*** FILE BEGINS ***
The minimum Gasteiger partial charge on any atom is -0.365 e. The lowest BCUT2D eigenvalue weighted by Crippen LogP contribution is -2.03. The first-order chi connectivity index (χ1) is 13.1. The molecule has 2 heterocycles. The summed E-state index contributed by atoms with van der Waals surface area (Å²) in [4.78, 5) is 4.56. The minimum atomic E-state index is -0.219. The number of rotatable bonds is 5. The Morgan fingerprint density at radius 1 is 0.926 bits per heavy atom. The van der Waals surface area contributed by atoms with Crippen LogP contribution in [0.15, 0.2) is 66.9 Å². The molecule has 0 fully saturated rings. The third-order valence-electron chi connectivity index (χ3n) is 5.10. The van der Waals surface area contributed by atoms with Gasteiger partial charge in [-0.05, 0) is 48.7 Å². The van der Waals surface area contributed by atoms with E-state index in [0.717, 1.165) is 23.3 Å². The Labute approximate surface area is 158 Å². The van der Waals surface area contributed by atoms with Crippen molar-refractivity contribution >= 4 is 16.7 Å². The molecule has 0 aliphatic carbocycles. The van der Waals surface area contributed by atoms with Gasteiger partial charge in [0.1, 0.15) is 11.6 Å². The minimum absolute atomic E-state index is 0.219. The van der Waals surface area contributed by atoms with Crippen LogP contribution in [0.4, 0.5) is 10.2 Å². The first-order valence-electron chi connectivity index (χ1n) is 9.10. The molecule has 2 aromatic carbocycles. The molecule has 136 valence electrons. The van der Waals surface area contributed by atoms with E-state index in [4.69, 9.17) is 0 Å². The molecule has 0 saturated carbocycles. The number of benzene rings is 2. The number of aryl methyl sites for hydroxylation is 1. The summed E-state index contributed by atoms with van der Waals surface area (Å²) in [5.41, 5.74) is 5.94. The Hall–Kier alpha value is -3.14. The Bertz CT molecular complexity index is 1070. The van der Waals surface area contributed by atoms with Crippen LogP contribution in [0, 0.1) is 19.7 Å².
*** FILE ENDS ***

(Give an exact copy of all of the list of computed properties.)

The minimum Gasteiger partial charge on any atom is -0.365 e. The lowest BCUT2D eigenvalue weighted by Crippen LogP contribution is -2.03. The first-order chi connectivity index (χ1) is 13.1. The molecule has 2 heterocycles. The summed E-state index contributed by atoms with van der Waals surface area (Å²) in [4.78, 5) is 4.56. The minimum atomic E-state index is -0.219. The number of rotatable bonds is 5. The Morgan fingerprint density at radius 1 is 0.926 bits per heavy atom. The van der Waals surface area contributed by atoms with Crippen LogP contribution in [0.15, 0.2) is 66.9 Å². The molecule has 0 fully saturated rings. The third-order valence-electron chi connectivity index (χ3n) is 5.10. The van der Waals surface area contributed by atoms with Gasteiger partial charge in [-0.05, 0) is 48.7 Å². The van der Waals surface area contributed by atoms with E-state index in [0.717, 1.165) is 23.3 Å². The Labute approximate surface area is 158 Å². The van der Waals surface area contributed by atoms with Crippen molar-refractivity contribution >= 4 is 16.7 Å². The molecule has 0 aliphatic carbocycles. The van der Waals surface area contributed by atoms with Gasteiger partial charge in [0.1, 0.15) is 11.6 Å². The minimum absolute atomic E-state index is 0.219. The van der Waals surface area contributed by atoms with Crippen LogP contribution in [0.4, 0.5) is 10.2 Å². The first-order valence-electron chi connectivity index (χ1n) is 9.10. The molecule has 2 aromatic carbocycles. The molecule has 136 valence electrons. The van der Waals surface area contributed by atoms with E-state index in [4.69, 9.17) is 0 Å². The molecule has 0 saturated carbocycles. The number of benzene rings is 2. The number of aryl methyl sites for hydroxylation is 1. The summed E-state index contributed by atoms with van der Waals surface area (Å²) in [5.41, 5.74) is 5.94. The Hall–Kier alpha value is -3.14. The Bertz CT molecular complexity index is 1070. The van der Waals surface area contributed by atoms with Crippen LogP contribution in [0, 0.1) is 19.7 Å².